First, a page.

New members in Congress may face tough choices as Tea Partiers say the defense budget shouldn’t be exempt from budget cuts. According to MSNBC.com on Jan. 21, although the $700 billion annual budget is one that few in Congress have been willing to tackle, Tea Party groups declare that if spending is to be cut, “the military’s budget needs to be part of the mix.”
Tea Party Patriots founder Mark Meckler observed:
The widely held sentiment among Tea Party Patriot members is that every item in the budget, including military spending and foreign aid, must be on the table. It is time to get serious about preserving the country for our posterity. The mentality that certain programs are "off the table"must be taken off the table.
Meckler was referring to the defense, Homeland Security and veterans’ programs exemptions in “Pledge to America” made by House Republican leaders last fall. But new House Majority Leader Eric Cantor (R-Va.) reports that defense could now be up for cuts.
Along with most Tea Party groups, the Tea Party Patriots list as their core values fiscal responsibility, constitutionally-limited government, and free markets. Consequently, they believe that each spending bill should be based on specific constitutional authority. Because most spending bills have long not been so based, Tea Partiers and other fiscal conservatives made their displeasure known last November, and are now demanding reduced spending — including defense expenditures.
The entire Tea Party movement could face criticism in pushing for cuts in defense spending: opponents claim that proposed cuts would weaken national security post–September 11 and jeopardize jobs at a time of already high unemployment.
Defense Secretary Robert Gates, in a recent pre-emptive move, proposed $78 billion in spending cuts and an additional $100 billion in cost-saving moves. While that amounts to $13 billion less than the Pentagon wanted to spend in the coming year, it still stands as 3 percent growth after inflation is taken into account.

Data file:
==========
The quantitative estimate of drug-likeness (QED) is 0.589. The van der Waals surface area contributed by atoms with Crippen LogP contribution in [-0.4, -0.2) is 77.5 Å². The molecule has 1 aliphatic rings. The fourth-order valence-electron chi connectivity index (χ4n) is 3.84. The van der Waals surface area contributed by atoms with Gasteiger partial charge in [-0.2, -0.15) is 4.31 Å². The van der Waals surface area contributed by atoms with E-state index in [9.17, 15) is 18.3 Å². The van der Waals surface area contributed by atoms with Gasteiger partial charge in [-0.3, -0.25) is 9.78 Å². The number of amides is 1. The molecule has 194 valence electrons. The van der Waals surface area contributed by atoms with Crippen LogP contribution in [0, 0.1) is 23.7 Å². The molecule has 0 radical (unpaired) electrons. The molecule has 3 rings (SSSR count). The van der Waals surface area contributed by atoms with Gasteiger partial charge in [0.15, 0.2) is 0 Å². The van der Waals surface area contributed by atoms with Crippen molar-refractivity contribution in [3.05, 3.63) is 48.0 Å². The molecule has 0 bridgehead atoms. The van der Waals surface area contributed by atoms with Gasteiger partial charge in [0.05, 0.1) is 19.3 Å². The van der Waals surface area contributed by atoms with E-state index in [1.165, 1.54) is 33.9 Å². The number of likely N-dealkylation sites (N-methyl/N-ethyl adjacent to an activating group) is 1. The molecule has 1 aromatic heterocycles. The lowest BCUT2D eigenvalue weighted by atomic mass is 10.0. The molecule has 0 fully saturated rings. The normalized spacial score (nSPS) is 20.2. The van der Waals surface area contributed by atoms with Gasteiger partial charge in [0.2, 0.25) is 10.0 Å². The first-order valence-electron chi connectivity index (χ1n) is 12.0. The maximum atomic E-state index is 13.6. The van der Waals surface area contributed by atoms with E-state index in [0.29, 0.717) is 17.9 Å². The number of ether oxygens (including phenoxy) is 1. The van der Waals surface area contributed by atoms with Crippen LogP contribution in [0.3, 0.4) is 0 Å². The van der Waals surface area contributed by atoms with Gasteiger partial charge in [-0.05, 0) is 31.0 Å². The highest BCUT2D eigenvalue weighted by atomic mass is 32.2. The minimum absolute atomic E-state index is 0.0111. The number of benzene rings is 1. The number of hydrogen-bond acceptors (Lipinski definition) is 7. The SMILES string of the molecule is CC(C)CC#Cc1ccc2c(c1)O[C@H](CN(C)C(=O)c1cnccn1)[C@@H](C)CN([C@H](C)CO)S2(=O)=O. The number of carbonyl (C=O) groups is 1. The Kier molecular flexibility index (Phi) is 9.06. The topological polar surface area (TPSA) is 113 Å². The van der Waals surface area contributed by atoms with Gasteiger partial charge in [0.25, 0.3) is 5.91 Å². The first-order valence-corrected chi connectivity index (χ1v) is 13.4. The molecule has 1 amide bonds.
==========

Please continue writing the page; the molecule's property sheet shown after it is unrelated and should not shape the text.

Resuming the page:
But freshman Representative Jon Runyan, (R-N.J.), Tea Party favorite and member of the House Armed Services Committee, expects the committee to fight over Gates’ proposal.
And Pat Toomey, (R-Pa.) contends,
We want to make sure men and women put in harm's way have the resources they need. That doesn't mean the entire defense budget has to be taken off the table.
In one of those quirky events that occur only in politics, polar opposite Congressmen Ron Paul (R-Texas) and Barney Frank (D-Mass.) have combined their efforts to press for substantial defense cuts, including closing some of America's over 1000 overseas military bases
The Tea Party Express, founded in 2009 to support the Tea Party movement, favors defense budget cuts. Sal Russo, TPE’s chief strategist, indicates that the organization expects lawmakers to “responsibly bring spending down.”
Cutting defense spending means questioning the country’s involvement on foreign soil, as Americans grow increasingly weary of undeclared wars in Iraq and now Afghanistan. A CNN
opinion research poll conducted Dec. 17-19, 2010 showed 63 percent of Americans are opposed to the war in Afghanistan
However, with no evidence that these overseas interventionist conflicts will end any time soon, Tea Partiers and other constitutionalists are taking the approach of de-funding the wars, and eliminating a lot of excess spending while doing it.
Photo: Ramstein Air Base, Germany